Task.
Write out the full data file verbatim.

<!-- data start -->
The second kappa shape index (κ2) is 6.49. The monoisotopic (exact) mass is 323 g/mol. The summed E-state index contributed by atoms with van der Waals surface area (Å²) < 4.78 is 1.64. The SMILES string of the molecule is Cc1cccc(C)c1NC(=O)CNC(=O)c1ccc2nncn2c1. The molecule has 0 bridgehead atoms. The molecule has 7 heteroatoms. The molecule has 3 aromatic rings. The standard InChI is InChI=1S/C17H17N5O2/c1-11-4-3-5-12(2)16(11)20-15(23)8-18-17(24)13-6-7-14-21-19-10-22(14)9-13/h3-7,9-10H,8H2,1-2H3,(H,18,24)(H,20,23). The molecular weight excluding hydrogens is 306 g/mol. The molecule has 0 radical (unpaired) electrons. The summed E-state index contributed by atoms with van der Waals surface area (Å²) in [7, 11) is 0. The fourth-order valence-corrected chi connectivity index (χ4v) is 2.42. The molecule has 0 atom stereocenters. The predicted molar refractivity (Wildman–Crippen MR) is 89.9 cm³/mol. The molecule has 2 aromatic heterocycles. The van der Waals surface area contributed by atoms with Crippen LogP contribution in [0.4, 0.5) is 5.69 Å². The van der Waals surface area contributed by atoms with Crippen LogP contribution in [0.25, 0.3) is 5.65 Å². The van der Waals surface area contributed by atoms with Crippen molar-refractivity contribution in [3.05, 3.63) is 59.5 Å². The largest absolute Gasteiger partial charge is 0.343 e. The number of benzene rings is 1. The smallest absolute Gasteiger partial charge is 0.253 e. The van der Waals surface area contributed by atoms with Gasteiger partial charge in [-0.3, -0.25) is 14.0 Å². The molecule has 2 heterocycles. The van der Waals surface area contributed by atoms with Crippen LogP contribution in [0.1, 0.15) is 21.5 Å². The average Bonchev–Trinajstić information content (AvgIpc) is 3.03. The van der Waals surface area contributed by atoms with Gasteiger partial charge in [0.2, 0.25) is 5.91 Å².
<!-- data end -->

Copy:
The second kappa shape index (κ2) is 6.49. The monoisotopic (exact) mass is 323 g/mol. The summed E-state index contributed by atoms with van der Waals surface area (Å²) < 4.78 is 1.64. The SMILES string of the molecule is Cc1cccc(C)c1NC(=O)CNC(=O)c1ccc2nncn2c1. The molecule has 0 bridgehead atoms. The molecule has 7 heteroatoms. The molecule has 3 aromatic rings. The standard InChI is InChI=1S/C17H17N5O2/c1-11-4-3-5-12(2)16(11)20-15(23)8-18-17(24)13-6-7-14-21-19-10-22(14)9-13/h3-7,9-10H,8H2,1-2H3,(H,18,24)(H,20,23). The molecular weight excluding hydrogens is 306 g/mol. The molecule has 0 radical (unpaired) electrons. The summed E-state index contributed by atoms with van der Waals surface area (Å²) in [7, 11) is 0. The fourth-order valence-corrected chi connectivity index (χ4v) is 2.42. The molecule has 0 atom stereocenters. The predicted molar refractivity (Wildman–Crippen MR) is 89.9 cm³/mol. The molecule has 2 aromatic heterocycles. The van der Waals surface area contributed by atoms with Crippen LogP contribution in [0.4, 0.5) is 5.69 Å². The van der Waals surface area contributed by atoms with Crippen LogP contribution in [0.25, 0.3) is 5.65 Å². The van der Waals surface area contributed by atoms with Crippen molar-refractivity contribution in [3.05, 3.63) is 59.5 Å². The largest absolute Gasteiger partial charge is 0.343 e. The number of benzene rings is 1. The smallest absolute Gasteiger partial charge is 0.253 e. The van der Waals surface area contributed by atoms with Gasteiger partial charge in [-0.3, -0.25) is 14.0 Å². The molecule has 2 heterocycles. The van der Waals surface area contributed by atoms with Crippen LogP contribution in [0.1, 0.15) is 21.5 Å². The average Bonchev–Trinajstić information content (AvgIpc) is 3.03. The van der Waals surface area contributed by atoms with Gasteiger partial charge in [0.2, 0.25) is 5.91 Å².